Elise. Ah! Valère, do not stir from this, I beseech you; and think only how to ingratiate yourself with my father.

Valère. You see how I go about it, and the artful wheedling which I have been obliged to make use of to enter his service; beneath what mask of sympathy and affinity of sentiments I disguise myself, in order to please him; and what part I daily play with him, that I may gain his affection. I am making admirable progress in it; and experience teaches me that to find favour with men, there is no better method than to invest ourselves in their eyes with their hobbies; than to act according to their maxims, to flatter their faults and to applaud their doings. One needs not fear to overdo this complaisance; the way in which one fools them may be as palpable as possible; even the sharpest are the greatest dupes when flattery is in the question; and there is nothing too impertinent or too ridiculous for them to swallow, if it be only seasoned with praises. Sincerity suffers somewhat by the trade which I follow; but, when we have need of people, we must suit ourselves to their tastes; and since they are to be gained over only in that way, it is not the fault of those who flatter, but of those who wish to be flattered.

Elise. But why do you not try to gain the support of my brother, in case the servant should take it into her head to reveal our secret?

Valère. There is no managing them both at once; and the disposition of the father and that of the son are so opposed to each other, that it becomes difficult to arrange a confidence with both. But you, on your part, act upon your brother, and make use of the affection between you two, to bring him over to our interests. He is just coming. I go. Take this opportunity of speaking to him, and reveal our business to him, only when you judge the fit time come.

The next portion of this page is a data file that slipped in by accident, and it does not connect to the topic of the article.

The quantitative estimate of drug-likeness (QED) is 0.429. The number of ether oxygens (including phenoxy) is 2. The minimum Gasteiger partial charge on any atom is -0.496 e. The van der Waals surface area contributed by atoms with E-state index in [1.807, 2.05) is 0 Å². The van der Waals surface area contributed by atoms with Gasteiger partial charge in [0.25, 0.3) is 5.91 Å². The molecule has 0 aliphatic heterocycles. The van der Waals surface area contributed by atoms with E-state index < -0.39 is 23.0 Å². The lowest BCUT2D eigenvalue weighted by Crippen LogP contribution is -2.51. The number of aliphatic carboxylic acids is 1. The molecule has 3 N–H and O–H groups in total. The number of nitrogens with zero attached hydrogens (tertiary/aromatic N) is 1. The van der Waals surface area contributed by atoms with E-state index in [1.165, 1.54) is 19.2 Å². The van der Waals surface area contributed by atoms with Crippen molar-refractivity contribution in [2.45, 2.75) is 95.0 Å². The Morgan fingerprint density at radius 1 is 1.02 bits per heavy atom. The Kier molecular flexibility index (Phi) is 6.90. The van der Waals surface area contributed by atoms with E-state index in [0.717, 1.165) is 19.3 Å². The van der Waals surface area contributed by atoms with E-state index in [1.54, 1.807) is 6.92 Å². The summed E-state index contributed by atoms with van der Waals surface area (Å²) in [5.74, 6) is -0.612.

Elise. I do not know whether I shall have the courage to entrust this confidence to him.

Scene II.—Cléante, Elise.

Cléante. I am very glad to find you alone, sister; I was dying to speak to you, to unburden myself to you of a secret.

Elise. You find me quite ready to listen, brother. What have you to tell me?

Cléante. Many things, sister, all contained in one word. I am in love.

Elise. You are in love?

Cléante. Yes, I am in love. But before going farther, I know that I am dependent on my father, and that the name of son subjects me to his will; that we ought not to pledge our affection without the consent of those to whom we owe our life; that Heaven has made them the masters of our affection, and that we are enjoined not to dispose of it but by their direction; that, not being biassed by any foolish passion, they are less likely to deceive themselves than we are, and to see much better what is proper for us; that we ought rather to be guided by the light of their prudence than by the blindness of our passion; and that the ardour of our youth often drags us to dangerous precipices. I tell you all this, sister, that you may save yourself the trouble of telling it to me; for, frankly, my love will not listen to anything, and I pray you not to make any remonstrances.

Elise. Have you pledged yourself, brother, with her whom you love?

Cléante. No; but I am determined to do so, and I implore you, once more, not to advance any reasons to dissuade me from it.

Elise. Am I then so strange a person, brother?

Cléante. No, sister; but you are not in love; you are ignorant of the sweet empire which a tender passion exercises over our hearts; and I dread your wisdom.

  By PanEris using Melati.

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